One of the common criticisms of the millennial worker is that we frequently seem distracted. Whether texting, emailing, checking Facebook, or even playing games, our mobile devices have turned us into “distracted” workers. Managers and coworkers see young people with their noses in their smart phones and tablets and assume that they are not paying any attention to the task at hand. However, if you ask any working millennial they will tell you that they are paying just as close attention as they would if they were not looking at their phones. I can even attest to the fact that checking my phone while at work can actually keep me more focused on what I’m trying to get done.
Sunni Brown, in her Ted talk titled “Doodlers, unite!” discussed why society should not make doodling out to be such a negative. “We’re blinded to the value of doodling,” she says. She claims that the true definition of doodling should be ‘to make spontaneous marks to help yourself think’. People who doodle retain 29% more of the information than their non-doodling counterparts. “It is a preemptive measure to stop you from losing focus.”
You may be wondering why I brought that up. If you think about it, doing something on your phone may have a very similar effect. Someone sitting in a meeting while Snapchating or checking Facebook may actually be retaining more information than we think. Another important factor that people should consider is that the millennials were raised in a different time than any other generation. We were born into an age when we could use the Internet anytime we wanted and we had phones by the time we were in high school. We have always learned alongside technology. Should people who did not share this experience judge us for the way we work? On the other hand, I’m sure there are young workers who love playing on their phone and it truly is a distraction, which is an issue. But could this possibly just be the new way that new generations are absorbing information going forward?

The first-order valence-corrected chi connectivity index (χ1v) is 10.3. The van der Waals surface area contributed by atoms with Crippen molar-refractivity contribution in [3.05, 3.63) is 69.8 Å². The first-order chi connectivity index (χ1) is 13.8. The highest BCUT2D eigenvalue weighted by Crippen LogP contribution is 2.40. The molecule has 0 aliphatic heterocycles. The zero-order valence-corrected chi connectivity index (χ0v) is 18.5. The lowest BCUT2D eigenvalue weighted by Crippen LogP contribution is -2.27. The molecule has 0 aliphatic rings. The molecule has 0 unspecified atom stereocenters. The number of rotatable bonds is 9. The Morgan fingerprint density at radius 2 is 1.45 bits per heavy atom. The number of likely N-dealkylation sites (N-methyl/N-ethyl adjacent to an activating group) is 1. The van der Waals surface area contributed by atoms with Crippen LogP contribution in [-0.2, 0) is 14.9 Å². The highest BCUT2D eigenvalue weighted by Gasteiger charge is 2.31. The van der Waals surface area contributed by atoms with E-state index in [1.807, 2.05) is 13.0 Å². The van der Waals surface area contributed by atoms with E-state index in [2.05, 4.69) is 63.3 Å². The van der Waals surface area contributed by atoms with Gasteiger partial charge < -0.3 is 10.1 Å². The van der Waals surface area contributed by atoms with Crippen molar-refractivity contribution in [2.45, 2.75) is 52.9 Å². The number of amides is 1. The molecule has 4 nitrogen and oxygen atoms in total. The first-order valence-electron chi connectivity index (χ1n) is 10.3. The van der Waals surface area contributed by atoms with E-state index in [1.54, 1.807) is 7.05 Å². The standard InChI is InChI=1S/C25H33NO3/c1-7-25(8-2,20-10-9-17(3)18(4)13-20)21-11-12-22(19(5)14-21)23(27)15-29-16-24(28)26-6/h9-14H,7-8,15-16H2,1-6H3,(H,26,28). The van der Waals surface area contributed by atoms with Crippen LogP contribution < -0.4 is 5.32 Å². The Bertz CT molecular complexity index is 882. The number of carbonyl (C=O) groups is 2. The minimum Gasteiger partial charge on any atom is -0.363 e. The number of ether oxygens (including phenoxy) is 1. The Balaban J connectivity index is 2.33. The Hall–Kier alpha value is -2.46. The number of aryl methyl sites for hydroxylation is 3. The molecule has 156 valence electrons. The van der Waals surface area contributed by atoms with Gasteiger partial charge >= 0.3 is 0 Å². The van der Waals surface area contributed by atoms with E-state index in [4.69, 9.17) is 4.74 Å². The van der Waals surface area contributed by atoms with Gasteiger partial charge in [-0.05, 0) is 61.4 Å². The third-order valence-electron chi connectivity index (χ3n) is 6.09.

Looking at the other possibilities, this article and interview with Louis C.K. discusses the downfall to my generation’s attachment to our phones. They say that smart phone usage leads to lower GPAs, higher anxiety, and lower satisfaction with life. Also, studies are now finding that it is much harder to connect on a deep level with one’s romantic partner because of the increased use of our phones.
It is too early to tell for sure, but it is an interesting topic to discuss. Are smartphones ruining or enhancing young people’s ability to learn?